Any civil action brought in state court may be removed to federal court if the district court has original jurisdiction over the action. 28 U.S.C. § 1441(a). Federal question jurisdiction, as alleged herein, arises when the case arises under the Constitution, laws, or treaties of the United States. 28 U.S.C. § 1331. In his notice of removal, Mr. Harvey alleges that federal question jurisdiction exists over this eviction action because this case involves violations of the UCC. However, the Rule to Vacate or Show Cause Order by the state magistrate, provided by Mr. Harvey, contains nothing to suggest that the state proceedings arose out of the Constitution, laws, or treaties of the United States (see doc. 1-1). Further, Mr. Harvey cannot manufacture federal question jurisdiction in the present matter by referencing the UCC. See Gully v. First Nat'l Bank, 299 U.S. 109 (1936) (noting that “[t]he basis of federal question jurisdiction [ ] must appear upon the face of the state court complaint, and it cannot be supplied by reference to the answer or petition”); In re Blackwater Sec. Consulting, LLC, 460 F.3d 576, 585 (4th Cir. 2006) (noting that “actions in which [state court] defendants merely claim a substantive federal defense to a state law claim do not raise a federal question”).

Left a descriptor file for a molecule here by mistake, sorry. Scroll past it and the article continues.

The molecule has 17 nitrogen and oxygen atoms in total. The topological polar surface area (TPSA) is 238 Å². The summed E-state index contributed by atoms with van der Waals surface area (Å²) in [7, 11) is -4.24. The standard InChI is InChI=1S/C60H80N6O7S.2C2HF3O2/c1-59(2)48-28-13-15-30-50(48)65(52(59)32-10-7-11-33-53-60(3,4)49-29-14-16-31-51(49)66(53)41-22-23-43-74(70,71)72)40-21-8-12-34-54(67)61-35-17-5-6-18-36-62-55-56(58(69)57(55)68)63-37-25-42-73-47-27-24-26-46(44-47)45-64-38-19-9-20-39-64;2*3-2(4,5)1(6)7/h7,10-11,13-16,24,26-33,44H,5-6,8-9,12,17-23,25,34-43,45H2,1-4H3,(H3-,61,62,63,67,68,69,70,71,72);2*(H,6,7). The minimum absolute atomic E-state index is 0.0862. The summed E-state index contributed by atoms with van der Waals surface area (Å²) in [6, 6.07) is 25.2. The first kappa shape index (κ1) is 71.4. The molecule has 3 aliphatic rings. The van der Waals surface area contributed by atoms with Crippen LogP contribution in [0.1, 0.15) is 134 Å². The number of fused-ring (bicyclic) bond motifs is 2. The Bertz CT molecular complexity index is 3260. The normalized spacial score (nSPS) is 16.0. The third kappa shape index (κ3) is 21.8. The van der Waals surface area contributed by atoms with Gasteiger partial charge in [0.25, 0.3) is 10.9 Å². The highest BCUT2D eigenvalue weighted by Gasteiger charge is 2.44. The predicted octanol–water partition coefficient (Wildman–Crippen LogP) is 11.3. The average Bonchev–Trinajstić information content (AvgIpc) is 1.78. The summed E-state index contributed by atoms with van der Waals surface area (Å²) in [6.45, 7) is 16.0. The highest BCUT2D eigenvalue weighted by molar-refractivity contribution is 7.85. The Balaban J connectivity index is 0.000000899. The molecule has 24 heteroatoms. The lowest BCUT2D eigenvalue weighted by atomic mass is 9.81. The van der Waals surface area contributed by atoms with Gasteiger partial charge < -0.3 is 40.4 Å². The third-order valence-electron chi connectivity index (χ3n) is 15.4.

Moreover, this case may not be removed based on diversity of citizenship because Mr. Harvey fails to demonstrate the parties are diverse, or that the amount in controversy exceeds the jurisdictional amount. Federal court jurisdiction based on diversity of citizenship requires complete diversity of citizenship of the parties and an amount in controversy in excess of seventy-five thousand dollars ($75, 000.00). 28 U.S.C. § 1332. Complete diversity of parties in a case means that no party on one side may be a citizen of the same state as any party on the other side. Owen Equip. & Erection Co. v. Kroger, 437 U.S. 365, 372-74 & nn.13-16 (1978). Here, Mr. Harvey indicates that he is a resident of South Carolina, and although he makes no allegations with respect to the landlord's citizenship, it appears that the landlord is also “domiciled” in South Carolina for jurisdiction purposes (docs. 1; 1-1). Moreover, Mr. Harvey has failed to provide any facts that would indicate the amount in controversy exceeds the jurisdictional amount. Therefore, to the extent Mr. Harvey seeks removal based on diversity of citizenship, removal is barred by § 1441(b)(2). Accordingly, this court lacks subject matter jurisdiction to accept removal from the state court to consider Mr. Harvey's UCC claim, and the case should be remanded.


         Accordingly, it is recommended that the District Court sua sponte REMAND this case to the Greenville County Magistrate Court for lack of subject matter jurisdiction. Mr. Harvey's attention is directed to the important notice on the next page.

         IT IS ...